I know that the word bereaved means to be deprived of someone you love, through absence or death. I know that it derives from “reave,” which has its roots in the Germanic language and comes from the word for “to rob.”
Willie (1998-2014). — Photo by Pam Frampton/The Telegram
And now, I not only know what it means and where it came from, but how it feels.
Last week, my husband and I had to make the difficult decision to have our little grey dog euthanized.
When I think of the word “bereft,” I picture us on a raft, without oars, being tossed along on a winding river of grief. Sometimes the water is still and placid, and sometimes it’s roiling and rough.
If you think that’s amplifying the loss of a pet, that’s fine, but it’s how we feel.
Willie was a poodle-terrier cross who turned up in my life unannounced at age two and seemed to know I needed him before I even knew myself. He stayed for as long as he could. He would’ve been 16 in June.
My father likes to say he was as close to a human being as a dog could be, but I prefer to think of his many wonderful attributes as being purely of his own breed. He was loyal and loving, curious and joyful.
He was a charming con artist who could wheedle treats out of you like nobody’s business. A German filmmaker of my acquaintance called him a “cheeky chiseller,” and that was pretty close to the mark. Turn your back and you might find that the entire contents of a cheese tray had mysteriously vanished, or the whole layer of toppings from your pizza.
He had discriminating tastes. He loved asparagus and salmon, ice cream and green beans, which, when he was younger, he would shake vigorously to ensure they were dead before eating them. He had a special fondness for roast pig, which he only had the opportunity to try on one occasion, our neighbours’ anniversary garden party, which was undoubtedly the happiest day of his life due to the sheer abundance of food and attention he received.
He thrilled to the sound of ice cubes clattering into a galvanized bucket on summer evenings, because he knew it meant we were headed to the backyard and there were bound to be doggy hors-d’oeuvres.
He liked Cheerios for breakfast, but most particularly crumpets with peanut butter, and he would attempt to herd you into the kitchen if you did not present them quickly enough first thing in the morning.
He abhorred boats and elevators and would flatten himself to the ground, braced for stability, whenever he had to get in one.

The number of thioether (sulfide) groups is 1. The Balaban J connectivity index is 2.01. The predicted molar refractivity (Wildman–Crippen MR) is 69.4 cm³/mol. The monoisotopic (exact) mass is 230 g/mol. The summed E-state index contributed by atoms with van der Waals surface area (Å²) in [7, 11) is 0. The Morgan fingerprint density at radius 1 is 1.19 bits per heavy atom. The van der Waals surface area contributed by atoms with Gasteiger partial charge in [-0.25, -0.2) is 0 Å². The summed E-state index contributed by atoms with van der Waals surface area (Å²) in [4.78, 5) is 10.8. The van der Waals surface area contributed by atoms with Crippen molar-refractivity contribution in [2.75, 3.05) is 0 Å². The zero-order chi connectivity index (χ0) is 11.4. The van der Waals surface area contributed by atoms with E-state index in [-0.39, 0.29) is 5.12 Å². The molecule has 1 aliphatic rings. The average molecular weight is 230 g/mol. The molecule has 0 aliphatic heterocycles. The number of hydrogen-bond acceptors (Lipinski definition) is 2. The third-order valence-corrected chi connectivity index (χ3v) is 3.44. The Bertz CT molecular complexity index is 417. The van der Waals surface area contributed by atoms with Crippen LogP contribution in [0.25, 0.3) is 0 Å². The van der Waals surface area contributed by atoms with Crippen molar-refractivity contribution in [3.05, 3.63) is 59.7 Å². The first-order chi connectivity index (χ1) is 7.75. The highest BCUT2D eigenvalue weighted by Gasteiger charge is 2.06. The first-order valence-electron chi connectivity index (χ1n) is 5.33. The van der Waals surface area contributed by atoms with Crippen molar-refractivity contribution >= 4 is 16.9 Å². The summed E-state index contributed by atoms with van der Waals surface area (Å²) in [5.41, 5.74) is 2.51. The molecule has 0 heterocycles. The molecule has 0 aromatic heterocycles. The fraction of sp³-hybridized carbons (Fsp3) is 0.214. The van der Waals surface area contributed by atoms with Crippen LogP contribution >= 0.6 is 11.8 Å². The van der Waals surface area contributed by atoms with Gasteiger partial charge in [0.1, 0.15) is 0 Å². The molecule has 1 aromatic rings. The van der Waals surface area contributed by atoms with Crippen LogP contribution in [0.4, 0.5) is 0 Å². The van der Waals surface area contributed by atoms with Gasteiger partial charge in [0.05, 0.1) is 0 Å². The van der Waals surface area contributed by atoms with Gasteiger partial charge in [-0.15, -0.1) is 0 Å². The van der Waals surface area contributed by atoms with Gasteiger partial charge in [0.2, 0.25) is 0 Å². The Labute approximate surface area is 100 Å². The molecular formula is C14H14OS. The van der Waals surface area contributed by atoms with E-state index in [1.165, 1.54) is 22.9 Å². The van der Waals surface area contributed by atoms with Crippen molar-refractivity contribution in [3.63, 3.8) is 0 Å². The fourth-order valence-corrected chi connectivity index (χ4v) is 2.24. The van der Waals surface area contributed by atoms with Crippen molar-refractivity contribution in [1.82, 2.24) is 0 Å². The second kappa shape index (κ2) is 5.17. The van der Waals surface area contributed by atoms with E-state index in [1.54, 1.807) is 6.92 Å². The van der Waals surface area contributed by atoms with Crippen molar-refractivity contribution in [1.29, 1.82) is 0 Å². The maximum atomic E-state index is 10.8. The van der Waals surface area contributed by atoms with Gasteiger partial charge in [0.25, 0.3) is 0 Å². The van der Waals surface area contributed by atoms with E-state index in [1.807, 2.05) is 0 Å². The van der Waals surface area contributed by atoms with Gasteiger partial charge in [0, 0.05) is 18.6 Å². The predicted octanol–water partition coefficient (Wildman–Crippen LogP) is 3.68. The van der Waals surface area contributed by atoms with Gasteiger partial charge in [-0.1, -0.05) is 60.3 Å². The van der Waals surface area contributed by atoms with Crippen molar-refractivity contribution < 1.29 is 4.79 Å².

“Golden slumbers fill your eyes Smiles awake you when you rise Sleep pretty darling do not cry And I will sing a lullaby.” — The Beatles
In his last year, when he was touched by dementia, he became very vocal in the evenings, but despite my husband’s best exhortations to have him “sing to Jesus!,” to “shout out to the Lord!” he was never much of a singer, gospel or otherwise.
But he was a very good companion. He loved his family, his neighbours and his many friends. He gave affection unstintingly.
Most of all he loved my husband and me, and we were an inseparable threesome, particularly after the kids started university.
The only day he did not greet us by barrelling boisterously down the stairs was last Thursday, May 1.
When we got home from work, he wasn’t there waiting, and when we called to him, there was no answer. We found him slumped against a folded stack of linen, hind legs wet from having peed himself, panting hard. He was clearly panicked, scared and unable to stand.
The veterinarian said he had had a neurological episode, likely a stroke, that at his age he would not recover.
As the sedative took effect and his brown eyes began to droop, we hugged and kissed him and told him he was loved.
His vet had always told him he was an angel with the “heart of a rock star,” but eventually his heart stopped beating.
It was a difficult decision, but one we absolutely believe was the kindest thing we could do for him, the last and most loving thing. No one deserves to suffer.
He had given so much to us: smiled his way through every day; jumped with unabashed joy at being offered something as mundane as a ride in the car to the supermarket; showed us how to express happiness with utter and complete abandon.
There should be obituaries for pets. “Willie Frampton Payette, passed peacefully away surrounded by those who loved him most, at the age of 15.”
Somewhere, I know his tail is wagging still.
Pam Frampton is a columnist and The Telegram’s associate managing editor. Email: firstname.lastname@example.org. Twitter: pam_frampton